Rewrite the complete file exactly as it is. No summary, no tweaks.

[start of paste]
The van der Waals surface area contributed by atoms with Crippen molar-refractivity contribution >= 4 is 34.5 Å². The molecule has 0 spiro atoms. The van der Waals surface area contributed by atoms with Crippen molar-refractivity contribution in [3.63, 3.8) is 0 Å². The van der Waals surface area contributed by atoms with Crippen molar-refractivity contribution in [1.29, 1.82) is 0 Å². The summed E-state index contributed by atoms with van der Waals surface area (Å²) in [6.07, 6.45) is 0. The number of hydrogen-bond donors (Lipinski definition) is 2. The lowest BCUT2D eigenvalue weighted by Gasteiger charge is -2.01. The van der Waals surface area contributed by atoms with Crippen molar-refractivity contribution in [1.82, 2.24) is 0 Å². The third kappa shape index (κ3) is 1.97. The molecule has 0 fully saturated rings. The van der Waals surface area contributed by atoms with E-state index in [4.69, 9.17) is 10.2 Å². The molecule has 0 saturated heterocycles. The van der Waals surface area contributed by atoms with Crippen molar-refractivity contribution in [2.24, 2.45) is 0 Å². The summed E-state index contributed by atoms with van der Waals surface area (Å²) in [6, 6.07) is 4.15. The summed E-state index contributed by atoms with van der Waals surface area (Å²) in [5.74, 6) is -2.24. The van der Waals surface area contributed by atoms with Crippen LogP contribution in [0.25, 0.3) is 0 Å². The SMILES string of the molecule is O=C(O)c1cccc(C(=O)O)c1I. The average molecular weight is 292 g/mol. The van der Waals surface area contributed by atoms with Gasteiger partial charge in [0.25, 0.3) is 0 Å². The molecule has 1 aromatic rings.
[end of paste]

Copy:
The van der Waals surface area contributed by atoms with Crippen molar-refractivity contribution >= 4 is 34.5 Å². The molecule has 0 spiro atoms. The van der Waals surface area contributed by atoms with Crippen molar-refractivity contribution in [3.63, 3.8) is 0 Å². The van der Waals surface area contributed by atoms with Crippen molar-refractivity contribution in [1.29, 1.82) is 0 Å². The summed E-state index contributed by atoms with van der Waals surface area (Å²) in [6.07, 6.45) is 0. The number of hydrogen-bond donors (Lipinski definition) is 2. The lowest BCUT2D eigenvalue weighted by Gasteiger charge is -2.01. The van der Waals surface area contributed by atoms with Crippen molar-refractivity contribution in [1.82, 2.24) is 0 Å². The third kappa shape index (κ3) is 1.97. The molecule has 0 fully saturated rings. The van der Waals surface area contributed by atoms with E-state index in [4.69, 9.17) is 10.2 Å². The molecule has 0 saturated heterocycles. The van der Waals surface area contributed by atoms with Crippen molar-refractivity contribution in [2.24, 2.45) is 0 Å². The summed E-state index contributed by atoms with van der Waals surface area (Å²) in [6, 6.07) is 4.15. The summed E-state index contributed by atoms with van der Waals surface area (Å²) in [5.74, 6) is -2.24. The van der Waals surface area contributed by atoms with Crippen LogP contribution in [0.25, 0.3) is 0 Å². The SMILES string of the molecule is O=C(O)c1cccc(C(=O)O)c1I. The average molecular weight is 292 g/mol. The van der Waals surface area contributed by atoms with Gasteiger partial charge in [0.25, 0.3) is 0 Å². The molecule has 1 aromatic rings.